Autumn in the Yorkshire Dales brings the opportunity to witness a spectacular sight on the River Ribble, albeit tinged with a sobering dose of reality: as this particular ‘circle of life’ nears its end (or is it the beginning)?
The majestic Atlantic Salmon is one of the largest fish to be found in the Ribble Catchment. Weighing up to 15kg, they head inland at various times of the year and “run” up the river to the small becks and streams at its source to spawn (lay eggs).
Each winter the fish gather in pairs in areas of good clean water and gravel, to reproduce. The female fish will dig a hollow in the gravel using her tail. After laying her eggs, the male then has the responsibility of fertilisation.
After a journey of thousands of miles, the Salmon return to the stream where they hatched. Which is incredible.
And so on a sunny day in October, a crowd has gathered – almost with an air of reverence – at Stainforth Force, where peat-coloured water thunders over the limestone terraces beneath. All framed below the 17c single-arch Packhorse Bridge, spanning the river a little way upstream.
The River Ribble forms at the confluence of Gayle Beck and Cam Beck near the famous railway viaduct at Ribblehead, in the shadow of the Yorkshire Three Peaks. It’s the only river rising in Yorkshire which flows westward and weaves its way through Settle, Clitheroe, Ribchester and Preston, before emptying into the Irish Sea between Lytham St. Annes and Southport, after a 121 km journey.
While the river system provides a number of globally crucial habitats, notably the 10 mile wide estuary that forms part of the Ribble and Alt Estuaries Special Protection Area for Wildlife. (An average of 340,000 wading birds and waterfowl over-winter in the estuary, making it the most important wetland site in Britain.) But it is only the pristine gravel beds of their birth that the salmon are focussed on reaching. And these beds lay upstream from the seemingly impenetrable natural barriers at Stainforth.
Woolly hats, flasks and sturdy footwear adorn today’s group quietly watching the lowest part of the falls. Among them, Barry and Jan who have a caravan in the village – and head to the Dales most weekends from their home in Barnsley. “I’ve seen four so far this morning. We’ve been here about half-an-hour” explains Barry, as he stares intently into the viewfinder of his DSLR camera.
“You’ve got to be quick to get a photograph. I take about 20 seconds of video and if a fish doesn’t jump in that time – I delete it and start again.”
Jan adds: “We sat here yesterday and there was a lot [of salmon jumping]. Some of them are this big” (she deploys the famous fisherman’s method for sizing a fish: namely hands at least a metre apart in front of you).
Between the couple sits an immaculately behaved little dog, who also stares studiously at the water: “Sometimes he sees them before we do” Jan adds.
As we chat, there's a collective intake of breath behind us, as upwards of 20 people spot a Salmon trying to breach the first of the cascades. It’s unsuccessful and I see it just as it splashes back into the lower pool. That fish was every bit as big as Jan had suggested.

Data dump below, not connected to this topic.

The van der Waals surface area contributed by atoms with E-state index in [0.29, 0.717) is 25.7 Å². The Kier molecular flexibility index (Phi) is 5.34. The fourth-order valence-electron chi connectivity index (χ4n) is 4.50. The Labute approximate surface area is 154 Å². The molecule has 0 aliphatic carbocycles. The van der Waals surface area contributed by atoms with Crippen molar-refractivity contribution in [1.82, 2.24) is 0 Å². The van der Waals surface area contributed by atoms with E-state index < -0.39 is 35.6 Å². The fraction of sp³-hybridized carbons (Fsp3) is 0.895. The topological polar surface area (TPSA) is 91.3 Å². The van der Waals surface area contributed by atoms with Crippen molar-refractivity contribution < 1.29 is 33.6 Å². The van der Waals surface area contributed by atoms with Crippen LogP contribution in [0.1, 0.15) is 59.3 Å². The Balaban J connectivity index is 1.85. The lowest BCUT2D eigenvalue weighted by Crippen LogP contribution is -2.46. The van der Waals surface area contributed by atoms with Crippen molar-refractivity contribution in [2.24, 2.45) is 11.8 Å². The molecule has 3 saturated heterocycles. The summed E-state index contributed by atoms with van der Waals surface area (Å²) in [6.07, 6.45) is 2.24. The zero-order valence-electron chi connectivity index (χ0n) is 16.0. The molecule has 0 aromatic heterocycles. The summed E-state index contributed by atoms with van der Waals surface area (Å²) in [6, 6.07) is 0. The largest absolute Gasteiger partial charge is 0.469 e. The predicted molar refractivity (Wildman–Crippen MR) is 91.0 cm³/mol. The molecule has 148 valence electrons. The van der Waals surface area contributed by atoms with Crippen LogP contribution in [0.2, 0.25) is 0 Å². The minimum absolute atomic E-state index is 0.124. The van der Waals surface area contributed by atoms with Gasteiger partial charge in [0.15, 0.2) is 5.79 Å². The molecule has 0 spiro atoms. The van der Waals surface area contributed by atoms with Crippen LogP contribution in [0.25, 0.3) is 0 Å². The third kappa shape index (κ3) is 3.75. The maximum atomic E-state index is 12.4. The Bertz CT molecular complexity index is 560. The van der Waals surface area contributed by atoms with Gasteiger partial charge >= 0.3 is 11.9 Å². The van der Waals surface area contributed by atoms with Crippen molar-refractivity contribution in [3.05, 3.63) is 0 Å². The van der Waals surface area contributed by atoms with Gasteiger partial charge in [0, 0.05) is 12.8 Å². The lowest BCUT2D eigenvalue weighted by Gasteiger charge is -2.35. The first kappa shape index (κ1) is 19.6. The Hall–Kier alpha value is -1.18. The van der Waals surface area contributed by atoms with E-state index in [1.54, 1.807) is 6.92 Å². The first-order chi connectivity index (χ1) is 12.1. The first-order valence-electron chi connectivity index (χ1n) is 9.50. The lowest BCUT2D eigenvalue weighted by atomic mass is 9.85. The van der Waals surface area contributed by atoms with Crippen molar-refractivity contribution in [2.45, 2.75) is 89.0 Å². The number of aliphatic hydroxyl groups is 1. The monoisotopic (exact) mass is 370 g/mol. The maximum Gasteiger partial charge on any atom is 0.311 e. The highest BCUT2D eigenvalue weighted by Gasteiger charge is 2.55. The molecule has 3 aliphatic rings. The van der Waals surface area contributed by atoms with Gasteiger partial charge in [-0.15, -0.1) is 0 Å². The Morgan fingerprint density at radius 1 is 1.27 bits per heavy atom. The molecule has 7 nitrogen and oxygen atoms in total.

After spawning in the winter, the Salmon (then known as Kelts), have an 80% mortality rate. This is the unavoidable truth of the natural world. From seemingly invincible creatures battling the elements, their journey quickly ends in exhaustion. The carcasses of the dead Kelts provide important food for invertebrates (and other animals along the river banks), which in turn provide food for the Salmon Fry. And so the process begins again.
But the reality of the situation is not lost on another spectator: “We came last week and people were cheering every time a fish jumped. I think its sad. It’s almost the end for them” a Senior Radiographer from Sandbach tells me.
“We have a cottage in Horton [in Ribblesdale] and get here almost every weekend. He’s retired…” [she gestures towards a gentleman happily perched behind us on a limestone outcrop, while their dog attempts to recover a biscuit dropped in a ‘greyke’] – our NHS hero tells me, “…but I’ve got 2 years to do. I’d move here like a shot when I retire. I love the fells.”
We discuss the current state of the NHS and the plan to ballot for industrial action – and she confirms that clinical staff ‘can’t strike’. “We want to look after people. That’s we why we do it.”
It is an honour to share a moment with such a diverse range of people, all brought together to experience an event such as this. An elderly gentleman – Mr Ingle – sits in a hewn out natural stone seat, sometimes resting his chin on his walking stick. “I first came here in 1941” (I quickly do the maths).
“My mother sent me to family in Langcliffe from our home in Fulham – because of the bombing. My father was sunk off the Peloponnesus and she didn’t want to lose me. We’re a resilient lot, just like these creatures.” He gestures with his stick towards the water.
He seems suddenly to be lost in a memory, before asking: “Did I teach you?” Mr Ingle never left the North – and had a career teaching at Sedbergh School.
After an hour or two at the riverside and having witnessed three Salmon successfully head upstream, it seems like the right time to head home. This annual spectacle wouldn’t be possible without the work of organisations including the Ribble Rivers Trust, the Yorkshire Dales National Park, the Environment Agency and the community team behind Settle Hydro, whose efforts ensure this pristine environment remains accessible to both the fish and their fans.
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